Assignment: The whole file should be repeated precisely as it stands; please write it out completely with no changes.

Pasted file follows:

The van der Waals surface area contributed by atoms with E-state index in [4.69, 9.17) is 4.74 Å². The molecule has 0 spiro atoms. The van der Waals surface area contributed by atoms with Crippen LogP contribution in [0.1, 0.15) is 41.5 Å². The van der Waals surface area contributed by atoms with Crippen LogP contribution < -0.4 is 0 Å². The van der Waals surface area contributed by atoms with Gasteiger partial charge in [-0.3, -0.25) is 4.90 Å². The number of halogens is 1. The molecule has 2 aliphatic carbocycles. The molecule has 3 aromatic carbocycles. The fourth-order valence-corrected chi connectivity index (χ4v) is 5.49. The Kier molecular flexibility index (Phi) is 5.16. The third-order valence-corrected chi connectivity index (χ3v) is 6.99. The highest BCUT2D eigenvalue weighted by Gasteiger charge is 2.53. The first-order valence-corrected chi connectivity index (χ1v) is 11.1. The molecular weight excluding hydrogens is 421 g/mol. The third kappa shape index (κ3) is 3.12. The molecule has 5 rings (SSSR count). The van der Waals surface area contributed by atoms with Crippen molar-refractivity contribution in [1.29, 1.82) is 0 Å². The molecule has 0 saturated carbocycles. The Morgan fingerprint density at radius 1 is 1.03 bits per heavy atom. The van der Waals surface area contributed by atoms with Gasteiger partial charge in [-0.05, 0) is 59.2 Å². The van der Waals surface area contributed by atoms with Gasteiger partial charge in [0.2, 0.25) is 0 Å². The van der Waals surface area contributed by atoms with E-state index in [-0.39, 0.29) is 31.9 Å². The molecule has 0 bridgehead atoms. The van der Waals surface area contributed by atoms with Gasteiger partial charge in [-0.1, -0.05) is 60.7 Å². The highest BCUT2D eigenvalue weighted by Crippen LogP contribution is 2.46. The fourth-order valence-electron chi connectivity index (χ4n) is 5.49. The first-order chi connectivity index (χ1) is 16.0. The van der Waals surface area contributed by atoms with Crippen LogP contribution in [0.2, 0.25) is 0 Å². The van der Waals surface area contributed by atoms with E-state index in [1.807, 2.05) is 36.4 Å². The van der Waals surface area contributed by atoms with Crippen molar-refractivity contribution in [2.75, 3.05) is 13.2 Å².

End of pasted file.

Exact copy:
The van der Waals surface area contributed by atoms with E-state index in [4.69, 9.17) is 4.74 Å². The molecule has 0 spiro atoms. The van der Waals surface area contributed by atoms with Crippen LogP contribution in [0.1, 0.15) is 41.5 Å². The van der Waals surface area contributed by atoms with Crippen LogP contribution < -0.4 is 0 Å². The van der Waals surface area contributed by atoms with Gasteiger partial charge in [-0.3, -0.25) is 4.90 Å². The number of halogens is 1. The molecule has 2 aliphatic carbocycles. The molecule has 3 aromatic carbocycles. The fourth-order valence-corrected chi connectivity index (χ4v) is 5.49. The Kier molecular flexibility index (Phi) is 5.16. The third-order valence-corrected chi connectivity index (χ3v) is 6.99. The highest BCUT2D eigenvalue weighted by Gasteiger charge is 2.53. The first-order valence-corrected chi connectivity index (χ1v) is 11.1. The molecular weight excluding hydrogens is 421 g/mol. The third kappa shape index (κ3) is 3.12. The molecule has 5 rings (SSSR count). The van der Waals surface area contributed by atoms with Crippen molar-refractivity contribution in [1.29, 1.82) is 0 Å². The molecule has 0 saturated carbocycles. The Morgan fingerprint density at radius 1 is 1.03 bits per heavy atom. The van der Waals surface area contributed by atoms with Gasteiger partial charge in [-0.05, 0) is 59.2 Å². The van der Waals surface area contributed by atoms with Gasteiger partial charge in [0.2, 0.25) is 0 Å². The van der Waals surface area contributed by atoms with E-state index in [-0.39, 0.29) is 31.9 Å². The molecule has 0 bridgehead atoms. The van der Waals surface area contributed by atoms with Gasteiger partial charge in [-0.1, -0.05) is 60.7 Å². The highest BCUT2D eigenvalue weighted by Crippen LogP contribution is 2.46. The fourth-order valence-electron chi connectivity index (χ4n) is 5.49. The first-order chi connectivity index (χ1) is 16.0. The van der Waals surface area contributed by atoms with Crippen LogP contribution in [0.2, 0.25) is 0 Å². The van der Waals surface area contributed by atoms with E-state index in [1.807, 2.05) is 36.4 Å². The van der Waals surface area contributed by atoms with Crippen molar-refractivity contribution in [2.75, 3.05) is 13.2 Å².